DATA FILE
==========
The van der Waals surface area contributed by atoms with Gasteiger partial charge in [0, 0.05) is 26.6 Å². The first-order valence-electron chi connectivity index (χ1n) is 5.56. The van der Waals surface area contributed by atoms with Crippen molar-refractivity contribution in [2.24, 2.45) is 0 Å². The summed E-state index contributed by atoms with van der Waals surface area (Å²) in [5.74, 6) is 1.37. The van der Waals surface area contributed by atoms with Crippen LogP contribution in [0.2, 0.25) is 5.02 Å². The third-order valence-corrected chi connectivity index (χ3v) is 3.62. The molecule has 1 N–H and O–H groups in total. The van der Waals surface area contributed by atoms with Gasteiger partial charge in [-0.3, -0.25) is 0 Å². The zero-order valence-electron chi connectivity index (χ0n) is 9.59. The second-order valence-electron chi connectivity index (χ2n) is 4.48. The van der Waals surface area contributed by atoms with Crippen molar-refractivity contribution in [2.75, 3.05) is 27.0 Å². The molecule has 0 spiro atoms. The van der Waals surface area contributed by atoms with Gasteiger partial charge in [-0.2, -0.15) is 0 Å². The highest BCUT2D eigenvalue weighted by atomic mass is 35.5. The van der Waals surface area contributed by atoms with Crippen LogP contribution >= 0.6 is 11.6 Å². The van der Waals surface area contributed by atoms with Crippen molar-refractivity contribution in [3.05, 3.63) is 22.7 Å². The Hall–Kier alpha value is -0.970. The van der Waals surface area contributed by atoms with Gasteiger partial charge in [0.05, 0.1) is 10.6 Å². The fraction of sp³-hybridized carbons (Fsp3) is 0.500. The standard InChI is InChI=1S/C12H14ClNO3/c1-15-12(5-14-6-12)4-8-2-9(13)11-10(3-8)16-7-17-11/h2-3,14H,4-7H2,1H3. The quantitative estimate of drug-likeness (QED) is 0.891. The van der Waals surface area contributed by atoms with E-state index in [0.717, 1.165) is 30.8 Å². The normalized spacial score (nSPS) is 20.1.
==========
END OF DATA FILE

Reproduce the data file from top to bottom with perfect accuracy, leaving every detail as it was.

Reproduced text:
The van der Waals surface area contributed by atoms with Gasteiger partial charge in [0, 0.05) is 26.6 Å². The first-order valence-electron chi connectivity index (χ1n) is 5.56. The van der Waals surface area contributed by atoms with Crippen molar-refractivity contribution in [2.24, 2.45) is 0 Å². The summed E-state index contributed by atoms with van der Waals surface area (Å²) in [5.74, 6) is 1.37. The van der Waals surface area contributed by atoms with Crippen LogP contribution in [0.2, 0.25) is 5.02 Å². The third-order valence-corrected chi connectivity index (χ3v) is 3.62. The molecule has 1 N–H and O–H groups in total. The van der Waals surface area contributed by atoms with Gasteiger partial charge in [-0.3, -0.25) is 0 Å². The zero-order valence-electron chi connectivity index (χ0n) is 9.59. The second-order valence-electron chi connectivity index (χ2n) is 4.48. The van der Waals surface area contributed by atoms with Crippen molar-refractivity contribution in [2.75, 3.05) is 27.0 Å². The molecule has 0 spiro atoms. The van der Waals surface area contributed by atoms with Gasteiger partial charge in [-0.2, -0.15) is 0 Å². The highest BCUT2D eigenvalue weighted by atomic mass is 35.5. The van der Waals surface area contributed by atoms with Crippen LogP contribution >= 0.6 is 11.6 Å². The van der Waals surface area contributed by atoms with Crippen molar-refractivity contribution in [3.05, 3.63) is 22.7 Å². The Hall–Kier alpha value is -0.970. The van der Waals surface area contributed by atoms with Gasteiger partial charge in [0.05, 0.1) is 10.6 Å². The fraction of sp³-hybridized carbons (Fsp3) is 0.500. The standard InChI is InChI=1S/C12H14ClNO3/c1-15-12(5-14-6-12)4-8-2-9(13)11-10(3-8)16-7-17-11/h2-3,14H,4-7H2,1H3. The quantitative estimate of drug-likeness (QED) is 0.891. The van der Waals surface area contributed by atoms with E-state index in [0.717, 1.165) is 30.8 Å². The normalized spacial score (nSPS) is 20.1.